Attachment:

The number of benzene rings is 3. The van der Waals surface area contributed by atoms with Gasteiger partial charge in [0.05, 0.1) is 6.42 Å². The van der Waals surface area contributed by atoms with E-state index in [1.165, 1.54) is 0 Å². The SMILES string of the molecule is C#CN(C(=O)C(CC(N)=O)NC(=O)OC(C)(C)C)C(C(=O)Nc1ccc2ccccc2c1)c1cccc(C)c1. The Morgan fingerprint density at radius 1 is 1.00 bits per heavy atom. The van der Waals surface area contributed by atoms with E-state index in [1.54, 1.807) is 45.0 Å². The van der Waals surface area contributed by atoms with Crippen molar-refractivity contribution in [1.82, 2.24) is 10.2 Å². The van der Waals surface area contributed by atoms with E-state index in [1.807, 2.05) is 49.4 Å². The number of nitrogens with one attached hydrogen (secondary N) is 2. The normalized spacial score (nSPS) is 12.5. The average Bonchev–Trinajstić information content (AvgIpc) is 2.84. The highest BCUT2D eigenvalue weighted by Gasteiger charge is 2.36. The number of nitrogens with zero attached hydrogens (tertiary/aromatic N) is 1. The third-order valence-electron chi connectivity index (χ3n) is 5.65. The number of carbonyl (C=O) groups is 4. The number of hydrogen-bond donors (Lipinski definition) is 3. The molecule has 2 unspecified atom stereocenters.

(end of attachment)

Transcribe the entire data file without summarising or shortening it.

The number of benzene rings is 3. The van der Waals surface area contributed by atoms with Gasteiger partial charge in [0.05, 0.1) is 6.42 Å². The van der Waals surface area contributed by atoms with E-state index in [1.165, 1.54) is 0 Å². The SMILES string of the molecule is C#CN(C(=O)C(CC(N)=O)NC(=O)OC(C)(C)C)C(C(=O)Nc1ccc2ccccc2c1)c1cccc(C)c1. The Morgan fingerprint density at radius 1 is 1.00 bits per heavy atom. The van der Waals surface area contributed by atoms with E-state index in [1.54, 1.807) is 45.0 Å². The van der Waals surface area contributed by atoms with Crippen molar-refractivity contribution in [1.82, 2.24) is 10.2 Å². The van der Waals surface area contributed by atoms with E-state index in [1.807, 2.05) is 49.4 Å². The number of nitrogens with one attached hydrogen (secondary N) is 2. The normalized spacial score (nSPS) is 12.5. The average Bonchev–Trinajstić information content (AvgIpc) is 2.84. The highest BCUT2D eigenvalue weighted by Gasteiger charge is 2.36. The number of nitrogens with zero attached hydrogens (tertiary/aromatic N) is 1. The third-order valence-electron chi connectivity index (χ3n) is 5.65. The number of carbonyl (C=O) groups is 4. The number of hydrogen-bond donors (Lipinski definition) is 3. The molecule has 2 unspecified atom stereocenters.